What Is Willowkeep About?


It’s a Regency romance about a young woman who inherits a large estate, which pulls her and her little sister out of poverty. At the estate, she meets its steward, a young man. He helps her transition into her new role, and she grows to care for him, and he for her. But they’re restrained by their disparate situations, his being worse than hers was. Worse, they’re besieged by those who plot to get Charlotte’s newfound fortune.

In some ways, Willowkeep is a typical Regency romance, showing people fighting against the societal rules of the time. But in more important ways, it is not typical. The setting, for instance, includes Charlotte’s hometown of Hull.  It is a harsh place, not only because of the trade upon which it is based (fishing), but because of the things that happened to Charlotte’s parents and siblings there. The depictions of those events give the setting and story more depth, even a darker element, than many other modern-published Regency books.

More importantly, though, the characters of Charlotte and Henry seemed particularly fresh to me. Charlotte never loses her cockney accent and never really tries to adopt the protocols of elite society. These omissions are not done out of any kind of spite; they just seem to be a natural effect of her general naivete and fierce love for her sister, who is developmentally disabled. Henry shows himself to be more than a proper steward when he develops a special knack for helping Charlotte’s sister, which ends up playing a crucial part in transitioning the plot from routine Regency to a sophisticated, emotion-driven saga. It is for that reason that I found this book to be a delight.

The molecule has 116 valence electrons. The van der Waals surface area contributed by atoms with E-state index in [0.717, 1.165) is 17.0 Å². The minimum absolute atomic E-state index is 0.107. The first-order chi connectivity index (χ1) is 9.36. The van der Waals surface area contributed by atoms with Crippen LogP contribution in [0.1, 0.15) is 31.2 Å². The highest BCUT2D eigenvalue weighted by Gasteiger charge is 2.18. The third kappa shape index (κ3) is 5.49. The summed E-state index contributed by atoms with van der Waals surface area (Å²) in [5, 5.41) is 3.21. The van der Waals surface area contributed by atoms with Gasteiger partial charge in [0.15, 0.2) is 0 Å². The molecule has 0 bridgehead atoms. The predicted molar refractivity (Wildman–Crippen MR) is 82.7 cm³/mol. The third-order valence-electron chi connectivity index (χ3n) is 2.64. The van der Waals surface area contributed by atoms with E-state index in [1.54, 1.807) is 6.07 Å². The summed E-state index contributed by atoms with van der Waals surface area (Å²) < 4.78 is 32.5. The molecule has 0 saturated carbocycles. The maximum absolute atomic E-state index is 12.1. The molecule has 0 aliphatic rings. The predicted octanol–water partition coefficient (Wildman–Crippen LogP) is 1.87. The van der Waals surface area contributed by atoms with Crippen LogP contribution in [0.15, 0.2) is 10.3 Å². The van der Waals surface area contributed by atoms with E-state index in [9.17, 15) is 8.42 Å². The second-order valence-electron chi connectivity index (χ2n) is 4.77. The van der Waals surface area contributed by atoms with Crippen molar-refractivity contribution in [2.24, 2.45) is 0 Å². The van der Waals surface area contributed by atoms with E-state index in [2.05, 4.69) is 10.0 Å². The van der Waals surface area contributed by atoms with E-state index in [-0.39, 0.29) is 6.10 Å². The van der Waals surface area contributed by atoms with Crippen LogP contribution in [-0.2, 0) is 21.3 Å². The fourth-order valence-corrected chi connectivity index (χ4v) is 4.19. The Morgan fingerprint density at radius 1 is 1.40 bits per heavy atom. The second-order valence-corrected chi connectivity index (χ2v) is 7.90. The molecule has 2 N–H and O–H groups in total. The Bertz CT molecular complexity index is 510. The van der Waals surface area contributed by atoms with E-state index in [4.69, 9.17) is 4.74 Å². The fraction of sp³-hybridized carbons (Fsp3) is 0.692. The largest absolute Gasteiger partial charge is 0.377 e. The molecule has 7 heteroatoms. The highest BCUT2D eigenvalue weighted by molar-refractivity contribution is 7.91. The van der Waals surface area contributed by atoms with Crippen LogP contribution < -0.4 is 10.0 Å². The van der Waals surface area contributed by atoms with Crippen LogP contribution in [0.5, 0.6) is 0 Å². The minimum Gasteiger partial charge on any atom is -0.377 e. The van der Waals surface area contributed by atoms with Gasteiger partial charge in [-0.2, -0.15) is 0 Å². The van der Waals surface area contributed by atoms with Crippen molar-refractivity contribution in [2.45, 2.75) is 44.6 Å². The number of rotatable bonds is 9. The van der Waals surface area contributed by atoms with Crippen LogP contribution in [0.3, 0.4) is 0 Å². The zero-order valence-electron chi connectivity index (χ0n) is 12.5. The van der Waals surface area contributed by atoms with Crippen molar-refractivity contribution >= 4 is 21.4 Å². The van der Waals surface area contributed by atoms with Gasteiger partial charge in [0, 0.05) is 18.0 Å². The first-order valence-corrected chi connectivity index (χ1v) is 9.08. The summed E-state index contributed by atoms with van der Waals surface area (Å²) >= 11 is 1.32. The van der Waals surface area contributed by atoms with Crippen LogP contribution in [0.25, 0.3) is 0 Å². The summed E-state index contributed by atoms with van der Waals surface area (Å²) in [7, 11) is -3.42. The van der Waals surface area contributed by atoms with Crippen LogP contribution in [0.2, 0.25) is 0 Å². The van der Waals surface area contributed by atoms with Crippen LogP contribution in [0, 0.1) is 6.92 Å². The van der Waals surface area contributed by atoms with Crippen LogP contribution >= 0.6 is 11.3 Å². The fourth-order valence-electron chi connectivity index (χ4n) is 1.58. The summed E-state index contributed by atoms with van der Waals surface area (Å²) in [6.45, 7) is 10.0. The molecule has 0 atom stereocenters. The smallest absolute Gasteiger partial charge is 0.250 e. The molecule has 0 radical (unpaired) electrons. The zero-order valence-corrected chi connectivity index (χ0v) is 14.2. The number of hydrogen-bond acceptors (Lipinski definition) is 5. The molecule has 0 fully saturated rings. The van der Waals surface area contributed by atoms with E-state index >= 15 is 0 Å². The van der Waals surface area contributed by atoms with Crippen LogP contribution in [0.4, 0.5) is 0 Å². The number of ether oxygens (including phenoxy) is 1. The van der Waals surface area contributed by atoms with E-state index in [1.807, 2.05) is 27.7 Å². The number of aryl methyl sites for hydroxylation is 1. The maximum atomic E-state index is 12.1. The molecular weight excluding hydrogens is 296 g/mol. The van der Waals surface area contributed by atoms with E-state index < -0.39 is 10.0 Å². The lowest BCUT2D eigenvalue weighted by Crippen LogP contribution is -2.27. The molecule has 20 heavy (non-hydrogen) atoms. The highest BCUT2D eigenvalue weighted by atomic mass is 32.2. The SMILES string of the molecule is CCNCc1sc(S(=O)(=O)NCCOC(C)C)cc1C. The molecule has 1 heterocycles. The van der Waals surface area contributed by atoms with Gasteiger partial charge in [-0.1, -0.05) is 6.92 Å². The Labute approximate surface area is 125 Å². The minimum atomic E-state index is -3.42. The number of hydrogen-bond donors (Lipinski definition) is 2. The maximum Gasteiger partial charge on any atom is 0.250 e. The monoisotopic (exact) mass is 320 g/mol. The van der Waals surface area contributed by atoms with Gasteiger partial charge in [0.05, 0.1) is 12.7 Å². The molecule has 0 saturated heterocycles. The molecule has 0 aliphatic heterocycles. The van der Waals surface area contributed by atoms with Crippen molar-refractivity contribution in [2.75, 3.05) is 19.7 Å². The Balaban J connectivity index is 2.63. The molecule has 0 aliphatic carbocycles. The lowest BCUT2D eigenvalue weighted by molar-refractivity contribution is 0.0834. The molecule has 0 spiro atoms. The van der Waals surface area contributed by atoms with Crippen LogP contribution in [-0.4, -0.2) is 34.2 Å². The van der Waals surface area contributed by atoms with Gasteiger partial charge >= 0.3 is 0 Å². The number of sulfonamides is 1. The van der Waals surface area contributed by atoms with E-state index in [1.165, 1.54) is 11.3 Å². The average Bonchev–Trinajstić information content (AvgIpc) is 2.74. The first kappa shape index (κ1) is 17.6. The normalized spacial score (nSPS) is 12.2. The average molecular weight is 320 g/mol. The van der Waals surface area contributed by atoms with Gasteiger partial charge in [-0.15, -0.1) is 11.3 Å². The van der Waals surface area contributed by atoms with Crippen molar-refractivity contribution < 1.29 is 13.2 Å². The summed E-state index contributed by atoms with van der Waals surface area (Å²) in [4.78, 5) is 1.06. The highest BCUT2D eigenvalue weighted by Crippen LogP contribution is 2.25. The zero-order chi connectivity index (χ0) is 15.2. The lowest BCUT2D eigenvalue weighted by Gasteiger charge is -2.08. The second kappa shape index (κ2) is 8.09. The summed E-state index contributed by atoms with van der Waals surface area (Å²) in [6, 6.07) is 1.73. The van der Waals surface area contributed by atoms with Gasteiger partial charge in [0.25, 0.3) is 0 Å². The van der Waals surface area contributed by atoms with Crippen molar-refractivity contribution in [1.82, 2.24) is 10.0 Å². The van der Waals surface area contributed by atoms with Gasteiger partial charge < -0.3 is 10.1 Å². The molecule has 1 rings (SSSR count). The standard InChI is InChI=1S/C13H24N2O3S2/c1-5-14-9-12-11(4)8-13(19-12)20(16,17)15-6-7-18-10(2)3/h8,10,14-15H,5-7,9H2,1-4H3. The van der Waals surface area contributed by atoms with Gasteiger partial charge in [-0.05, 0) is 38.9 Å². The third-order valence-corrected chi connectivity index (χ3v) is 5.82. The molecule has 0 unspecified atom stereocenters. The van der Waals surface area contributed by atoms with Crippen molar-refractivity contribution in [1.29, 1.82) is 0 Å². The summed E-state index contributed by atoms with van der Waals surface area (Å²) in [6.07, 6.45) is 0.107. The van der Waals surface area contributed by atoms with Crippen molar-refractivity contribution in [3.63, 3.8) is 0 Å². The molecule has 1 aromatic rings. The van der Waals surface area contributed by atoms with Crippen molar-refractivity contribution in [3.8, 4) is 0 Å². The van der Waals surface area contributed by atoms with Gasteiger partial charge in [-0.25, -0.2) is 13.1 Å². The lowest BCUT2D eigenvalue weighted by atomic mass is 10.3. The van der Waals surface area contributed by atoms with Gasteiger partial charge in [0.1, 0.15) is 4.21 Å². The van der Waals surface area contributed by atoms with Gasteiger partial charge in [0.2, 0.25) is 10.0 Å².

What’s The Deal?

Kindle copies of Willowkeep are available on Amazon for $4.99.

Who Would Like Willowkeep, And Why?

Anyone who likes Jane Austen’s works or those of the Bronte sisters, as will those who enjoyed Havencross, also by Julie Daines, or Shades of Milk and Honey by Mary Robinette Kowal.

What Is Winner’s Curse About?

Winner's Curse coverAfter Willowkeep, I immediately started Winner’s Curse, and finished it within a couple of days. It was quite different from Willowkeep, but I loved it as well. It is a speculative fiction novel based on the purchase of a slave by the main character, Kestrel, and the development of an unexpected, ill-fated relationship between her and the slave. Though it “ended” with a total cliffhanger, it was beautifully-written, well-imagined, and intense. That’s one of my favorite words to use when describing books. I love for them to be intense.

If you’re thinking of reading this book, be warned: don’t buy or check it out without also checking out or buying its sequels Winner’s Crime and Winner’s Kiss because the story doesn’t end at the end of book one. And you’ll want to read this one all the way through, as I have.

Now, I’m reading Shades of Milk and Honey by Mary Robinette Kowal. It’s Regency magic. It’s Regency romance and magic–two elements that I’ve never seen combined in one book before! I’m enjoying it very much, and can’t wait to finish it and tell you about it.

What’s The Deal?

You can get a like-new used copy for $3.79 through

Who Would Like Winner’s Curse, And Why?

This is YA speculative, meaning the main character is teenager-ish, so I would compare it to books like Traitorborn by Amy Bartol or Dark Breaks the Dawn by Sara B. Larson. It’s got romance and intrigue. Awesome, right? By the way, Dark Breaks the Dawn is available for $3.99 from It’s sequel just came out in May.


What books have you been reading or writing this week? Tell me about them!